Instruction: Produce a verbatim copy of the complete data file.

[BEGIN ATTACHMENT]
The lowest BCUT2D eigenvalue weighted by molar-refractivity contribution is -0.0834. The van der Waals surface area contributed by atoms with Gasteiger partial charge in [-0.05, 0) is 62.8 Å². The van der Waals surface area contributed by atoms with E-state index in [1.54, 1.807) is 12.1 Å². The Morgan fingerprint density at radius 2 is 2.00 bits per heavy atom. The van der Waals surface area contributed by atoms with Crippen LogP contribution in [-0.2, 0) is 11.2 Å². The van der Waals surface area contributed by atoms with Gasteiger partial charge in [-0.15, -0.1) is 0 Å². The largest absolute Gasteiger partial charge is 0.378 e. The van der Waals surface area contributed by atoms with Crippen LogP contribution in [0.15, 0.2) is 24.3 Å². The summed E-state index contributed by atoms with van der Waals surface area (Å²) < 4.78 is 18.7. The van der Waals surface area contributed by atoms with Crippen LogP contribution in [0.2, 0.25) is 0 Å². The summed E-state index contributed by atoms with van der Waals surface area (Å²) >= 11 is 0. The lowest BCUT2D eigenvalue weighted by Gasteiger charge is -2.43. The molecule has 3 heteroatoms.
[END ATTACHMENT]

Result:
The lowest BCUT2D eigenvalue weighted by molar-refractivity contribution is -0.0834. The van der Waals surface area contributed by atoms with Gasteiger partial charge in [-0.05, 0) is 62.8 Å². The van der Waals surface area contributed by atoms with E-state index in [1.54, 1.807) is 12.1 Å². The Morgan fingerprint density at radius 2 is 2.00 bits per heavy atom. The van der Waals surface area contributed by atoms with Crippen LogP contribution in [-0.2, 0) is 11.2 Å². The van der Waals surface area contributed by atoms with Gasteiger partial charge in [-0.15, -0.1) is 0 Å². The largest absolute Gasteiger partial charge is 0.378 e. The van der Waals surface area contributed by atoms with Crippen LogP contribution in [0.15, 0.2) is 24.3 Å². The summed E-state index contributed by atoms with van der Waals surface area (Å²) < 4.78 is 18.7. The van der Waals surface area contributed by atoms with Crippen LogP contribution in [0.2, 0.25) is 0 Å². The summed E-state index contributed by atoms with van der Waals surface area (Å²) >= 11 is 0. The lowest BCUT2D eigenvalue weighted by Gasteiger charge is -2.43. The molecule has 3 heteroatoms.